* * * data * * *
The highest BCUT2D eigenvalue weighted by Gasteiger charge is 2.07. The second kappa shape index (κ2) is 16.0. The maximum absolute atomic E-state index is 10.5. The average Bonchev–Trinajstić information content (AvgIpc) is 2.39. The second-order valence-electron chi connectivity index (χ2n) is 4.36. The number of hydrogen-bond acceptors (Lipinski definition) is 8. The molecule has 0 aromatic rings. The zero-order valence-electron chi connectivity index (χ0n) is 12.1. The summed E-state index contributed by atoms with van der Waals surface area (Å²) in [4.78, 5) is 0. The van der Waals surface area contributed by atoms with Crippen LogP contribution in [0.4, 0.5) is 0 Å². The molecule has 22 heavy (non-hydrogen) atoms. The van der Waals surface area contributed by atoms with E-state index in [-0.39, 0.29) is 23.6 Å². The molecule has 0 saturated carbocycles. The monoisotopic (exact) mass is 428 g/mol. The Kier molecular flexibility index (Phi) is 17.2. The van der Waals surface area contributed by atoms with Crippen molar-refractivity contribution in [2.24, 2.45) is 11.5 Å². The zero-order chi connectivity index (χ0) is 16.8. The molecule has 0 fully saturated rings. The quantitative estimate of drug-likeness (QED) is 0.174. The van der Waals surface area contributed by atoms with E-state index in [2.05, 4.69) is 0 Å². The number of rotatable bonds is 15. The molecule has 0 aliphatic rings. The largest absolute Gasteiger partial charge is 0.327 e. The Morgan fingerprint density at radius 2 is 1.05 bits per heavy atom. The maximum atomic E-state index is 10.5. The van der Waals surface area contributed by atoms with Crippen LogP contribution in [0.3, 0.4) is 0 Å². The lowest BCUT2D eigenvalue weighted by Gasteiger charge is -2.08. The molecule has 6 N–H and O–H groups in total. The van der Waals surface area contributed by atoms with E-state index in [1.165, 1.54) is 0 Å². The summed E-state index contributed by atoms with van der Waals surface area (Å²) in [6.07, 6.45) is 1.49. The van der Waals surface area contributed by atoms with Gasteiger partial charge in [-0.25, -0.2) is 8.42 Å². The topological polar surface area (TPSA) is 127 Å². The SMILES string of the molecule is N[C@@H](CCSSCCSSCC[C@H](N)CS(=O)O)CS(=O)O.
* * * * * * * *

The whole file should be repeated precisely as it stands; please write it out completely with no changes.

The highest BCUT2D eigenvalue weighted by Gasteiger charge is 2.07. The second kappa shape index (κ2) is 16.0. The maximum absolute atomic E-state index is 10.5. The average Bonchev–Trinajstić information content (AvgIpc) is 2.39. The second-order valence-electron chi connectivity index (χ2n) is 4.36. The number of hydrogen-bond acceptors (Lipinski definition) is 8. The molecule has 0 aromatic rings. The zero-order valence-electron chi connectivity index (χ0n) is 12.1. The summed E-state index contributed by atoms with van der Waals surface area (Å²) in [4.78, 5) is 0. The van der Waals surface area contributed by atoms with Crippen LogP contribution in [0.4, 0.5) is 0 Å². The molecule has 22 heavy (non-hydrogen) atoms. The van der Waals surface area contributed by atoms with E-state index in [-0.39, 0.29) is 23.6 Å². The molecule has 0 saturated carbocycles. The monoisotopic (exact) mass is 428 g/mol. The Kier molecular flexibility index (Phi) is 17.2. The van der Waals surface area contributed by atoms with Crippen molar-refractivity contribution in [2.24, 2.45) is 11.5 Å². The zero-order chi connectivity index (χ0) is 16.8. The molecule has 0 fully saturated rings. The quantitative estimate of drug-likeness (QED) is 0.174. The van der Waals surface area contributed by atoms with E-state index in [2.05, 4.69) is 0 Å². The number of rotatable bonds is 15. The molecule has 0 aliphatic rings. The largest absolute Gasteiger partial charge is 0.327 e. The Morgan fingerprint density at radius 2 is 1.05 bits per heavy atom. The maximum atomic E-state index is 10.5. The van der Waals surface area contributed by atoms with Crippen LogP contribution in [0.3, 0.4) is 0 Å². The lowest BCUT2D eigenvalue weighted by Gasteiger charge is -2.08. The molecule has 6 N–H and O–H groups in total. The van der Waals surface area contributed by atoms with E-state index in [1.165, 1.54) is 0 Å². The summed E-state index contributed by atoms with van der Waals surface area (Å²) in [6.07, 6.45) is 1.49. The van der Waals surface area contributed by atoms with Gasteiger partial charge in [-0.25, -0.2) is 8.42 Å². The topological polar surface area (TPSA) is 127 Å². The SMILES string of the molecule is N[C@@H](CCSSCCSSCC[C@H](N)CS(=O)O)CS(=O)O.